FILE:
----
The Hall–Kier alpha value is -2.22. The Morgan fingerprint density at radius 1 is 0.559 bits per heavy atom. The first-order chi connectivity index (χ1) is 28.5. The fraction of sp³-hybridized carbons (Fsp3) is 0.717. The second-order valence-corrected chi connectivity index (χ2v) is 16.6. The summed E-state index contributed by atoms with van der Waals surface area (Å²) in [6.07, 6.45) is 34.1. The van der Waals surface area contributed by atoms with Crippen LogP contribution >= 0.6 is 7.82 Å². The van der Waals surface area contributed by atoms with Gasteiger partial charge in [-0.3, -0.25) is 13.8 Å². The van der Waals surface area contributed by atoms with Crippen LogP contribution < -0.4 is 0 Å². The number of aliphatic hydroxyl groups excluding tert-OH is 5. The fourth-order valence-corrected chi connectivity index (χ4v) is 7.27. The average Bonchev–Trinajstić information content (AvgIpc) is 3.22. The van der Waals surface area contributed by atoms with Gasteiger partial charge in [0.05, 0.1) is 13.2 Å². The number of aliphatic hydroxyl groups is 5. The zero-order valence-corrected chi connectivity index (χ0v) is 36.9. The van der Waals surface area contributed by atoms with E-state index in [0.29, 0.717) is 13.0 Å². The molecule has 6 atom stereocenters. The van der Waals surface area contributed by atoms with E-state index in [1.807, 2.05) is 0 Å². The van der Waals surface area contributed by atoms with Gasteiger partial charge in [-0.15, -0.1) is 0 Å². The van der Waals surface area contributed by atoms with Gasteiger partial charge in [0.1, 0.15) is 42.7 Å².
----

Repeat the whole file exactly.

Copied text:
The Hall–Kier alpha value is -2.22. The Morgan fingerprint density at radius 1 is 0.559 bits per heavy atom. The first-order chi connectivity index (χ1) is 28.5. The fraction of sp³-hybridized carbons (Fsp3) is 0.717. The second-order valence-corrected chi connectivity index (χ2v) is 16.6. The summed E-state index contributed by atoms with van der Waals surface area (Å²) in [6.07, 6.45) is 34.1. The van der Waals surface area contributed by atoms with Crippen LogP contribution >= 0.6 is 7.82 Å². The van der Waals surface area contributed by atoms with Gasteiger partial charge in [-0.3, -0.25) is 13.8 Å². The van der Waals surface area contributed by atoms with Crippen LogP contribution < -0.4 is 0 Å². The number of aliphatic hydroxyl groups excluding tert-OH is 5. The fourth-order valence-corrected chi connectivity index (χ4v) is 7.27. The average Bonchev–Trinajstić information content (AvgIpc) is 3.22. The van der Waals surface area contributed by atoms with Gasteiger partial charge in [0.05, 0.1) is 13.2 Å². The number of aliphatic hydroxyl groups is 5. The zero-order valence-corrected chi connectivity index (χ0v) is 36.9. The van der Waals surface area contributed by atoms with E-state index in [0.29, 0.717) is 13.0 Å². The molecule has 6 atom stereocenters. The van der Waals surface area contributed by atoms with E-state index in [1.807, 2.05) is 0 Å². The van der Waals surface area contributed by atoms with Gasteiger partial charge in [-0.15, -0.1) is 0 Å². The van der Waals surface area contributed by atoms with Gasteiger partial charge in [0.1, 0.15) is 42.7 Å².